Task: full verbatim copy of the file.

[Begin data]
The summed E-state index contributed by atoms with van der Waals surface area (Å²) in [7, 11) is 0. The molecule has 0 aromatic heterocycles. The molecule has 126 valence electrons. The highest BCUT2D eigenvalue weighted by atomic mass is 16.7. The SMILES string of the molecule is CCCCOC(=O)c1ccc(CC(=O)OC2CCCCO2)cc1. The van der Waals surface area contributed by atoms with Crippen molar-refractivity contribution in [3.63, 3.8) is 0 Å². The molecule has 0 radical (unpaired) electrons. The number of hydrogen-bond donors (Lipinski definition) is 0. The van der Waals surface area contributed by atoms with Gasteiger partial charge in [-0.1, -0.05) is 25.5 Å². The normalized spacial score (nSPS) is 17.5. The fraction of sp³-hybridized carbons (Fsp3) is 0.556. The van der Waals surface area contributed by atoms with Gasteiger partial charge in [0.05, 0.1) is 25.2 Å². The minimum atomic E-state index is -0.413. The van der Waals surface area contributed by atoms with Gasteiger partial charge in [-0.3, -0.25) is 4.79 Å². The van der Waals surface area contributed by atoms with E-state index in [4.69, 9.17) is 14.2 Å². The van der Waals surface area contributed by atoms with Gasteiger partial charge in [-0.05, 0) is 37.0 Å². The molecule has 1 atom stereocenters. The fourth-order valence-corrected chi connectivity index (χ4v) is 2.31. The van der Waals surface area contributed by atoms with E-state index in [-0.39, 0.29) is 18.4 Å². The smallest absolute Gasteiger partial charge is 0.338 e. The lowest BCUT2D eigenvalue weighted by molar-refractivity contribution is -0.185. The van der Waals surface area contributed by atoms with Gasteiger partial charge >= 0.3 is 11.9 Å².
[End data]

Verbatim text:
The summed E-state index contributed by atoms with van der Waals surface area (Å²) in [7, 11) is 0. The molecule has 0 aromatic heterocycles. The molecule has 126 valence electrons. The highest BCUT2D eigenvalue weighted by atomic mass is 16.7. The SMILES string of the molecule is CCCCOC(=O)c1ccc(CC(=O)OC2CCCCO2)cc1. The van der Waals surface area contributed by atoms with Crippen molar-refractivity contribution in [3.63, 3.8) is 0 Å². The molecule has 0 radical (unpaired) electrons. The number of hydrogen-bond donors (Lipinski definition) is 0. The van der Waals surface area contributed by atoms with Gasteiger partial charge in [-0.1, -0.05) is 25.5 Å². The normalized spacial score (nSPS) is 17.5. The fraction of sp³-hybridized carbons (Fsp3) is 0.556. The van der Waals surface area contributed by atoms with Gasteiger partial charge in [0.05, 0.1) is 25.2 Å². The minimum atomic E-state index is -0.413. The van der Waals surface area contributed by atoms with Gasteiger partial charge in [-0.3, -0.25) is 4.79 Å². The van der Waals surface area contributed by atoms with E-state index in [4.69, 9.17) is 14.2 Å². The van der Waals surface area contributed by atoms with Gasteiger partial charge in [-0.05, 0) is 37.0 Å². The molecule has 1 atom stereocenters. The fourth-order valence-corrected chi connectivity index (χ4v) is 2.31. The van der Waals surface area contributed by atoms with E-state index in [-0.39, 0.29) is 18.4 Å². The smallest absolute Gasteiger partial charge is 0.338 e. The lowest BCUT2D eigenvalue weighted by molar-refractivity contribution is -0.185. The van der Waals surface area contributed by atoms with Gasteiger partial charge >= 0.3 is 11.9 Å².